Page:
Having travelled the world, Sarah and Rusty knew it was time to settle down – their compromise was to create a business in France around their beloved VW camper vans, as Annaliza Davis discovers
If you have the travel bug, it’s not always easy to stop moving. After many years on the road, Sarah Farnborough and Rusty Higgins put down strong roots in Brittany and have set up a business hiring out classic VW campers to holidaymakers.
The couple grew up in Yeovil, Somerset, and have always been more than ready to pack their bags for a new job, a new destination and new challenges, but when they felt the time had come to settle down, they jumped at an opportunity to move to the outskirts of the village of Louvigné-du-Désert, near Fougères, in the department of Ille-et-Vilaine.
“Like many people, I’d loved France as a teenager, and we knew that it suited our philosophy; we like the strong identity of French regions, the traditional two-hour lunch and lack of materialism,” says Sarah. “We had friends who had lived in Brittany for about six years but were returning to the UK and offered us the use of their house. It seemed like the sign we needed.”
The location was perfect for a number of reasons. “We loved continental Europe, especially France’s varied landscape and we didn’t want to be two days’ travel from our families,” says Sarah, who is 35. “France, especially rural France, is very friendly and very open. It might seem old-fashioned to some, but there’s less cynicism or competition here. People are more likely to talk to you about your wood-burner than ask what your house is worth. There’s time to chat at the checkout, you’re not permanently striving to update your car or television, and that kind of attitude suits us.”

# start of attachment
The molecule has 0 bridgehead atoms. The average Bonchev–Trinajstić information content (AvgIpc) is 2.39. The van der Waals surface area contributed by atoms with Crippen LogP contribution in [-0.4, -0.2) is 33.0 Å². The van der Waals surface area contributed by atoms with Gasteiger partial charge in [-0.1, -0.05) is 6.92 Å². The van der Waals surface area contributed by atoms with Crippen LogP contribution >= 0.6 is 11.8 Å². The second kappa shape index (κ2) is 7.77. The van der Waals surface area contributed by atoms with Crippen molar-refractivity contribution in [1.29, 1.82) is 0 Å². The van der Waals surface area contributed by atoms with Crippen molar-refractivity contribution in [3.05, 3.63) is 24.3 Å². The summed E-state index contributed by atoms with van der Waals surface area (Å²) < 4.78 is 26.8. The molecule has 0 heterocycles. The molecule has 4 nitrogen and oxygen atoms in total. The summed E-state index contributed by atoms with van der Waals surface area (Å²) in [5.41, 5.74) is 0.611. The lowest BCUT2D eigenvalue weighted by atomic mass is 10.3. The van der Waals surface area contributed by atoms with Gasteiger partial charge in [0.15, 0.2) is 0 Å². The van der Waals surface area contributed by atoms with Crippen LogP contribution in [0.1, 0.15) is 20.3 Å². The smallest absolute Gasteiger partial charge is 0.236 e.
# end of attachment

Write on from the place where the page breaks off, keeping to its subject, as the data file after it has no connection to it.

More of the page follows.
They set up Freewheelin’ Classic Campers using the auto-entrepreneur business regime and have two VW camper vans, called Harry and Joan Mary, which they hire out to holidaymakers looking to explore the back roads and countryside of France in vintage style.
“Setting up a business in France isn’t anywhere near as complicated as it used to be since they introduced the auto-entrepreneur system, a simplified self-employed status,” explains Sarah. “As auto-entrepreneur stands for a sole trader, I set up the camper van hire business and Rusty set up a separate business for his mechanic work.
“The hardest part was sorting out the insurance: you need five vehicles to be insured as a business fleet here so we had to insure our campers under conventional domestic policies then add extra supplements for hiring them to other people.”
The couple enjoy working for themselves and have found that their natural motivation has reaped rewards in France.
“I suppose we’ve always had a self-employed mentality so it’s inevitable we would end up running our own business,” says Sarah. “It’s also vital to be motivated in France because you aren’t spoon-fed information, you have to go and chase it, but that suits me perfectly.”
The decision to hire out camper vans stemmed from a long-held passion for the VW camper and the freedom they offer when travelling and exploring a new place.
“Rusty and I have always loved VWs,” says Sarah. “They offer the freedom of camping, and are a step up from canvas, yet aren’t as restricted as large motorhomes. Above all, they’re adorable, especially to anyone fond of all things retro.
“Here in France there isn’t the cult following for VWs that there is in the UK but there’s still a great deal of affection for them. They have character and appeal so that a trip in a VW turns into a whole new experience.”
Sarah and 38-year-old Rusty’s customers are mostly from Australia, America and New Zealand, with a growing interest from France. One of their bookings for this coming season is a French woman with her own VW who has booked the other two camper vans so that she and her friends can head off in convoy for an unforgettable holiday.
The couple’s move to France followed many years on the open road as their own travels took them around Europe, parts of Asia, the Caribbean and to New Zealand.
‘When we met in 2002, I was working in marketing,’ explains Sarah, ‘but had arranged to go to India for three months to work and live with a family. Rusty and I had only been together for 10 weeks or so when I packed up and left!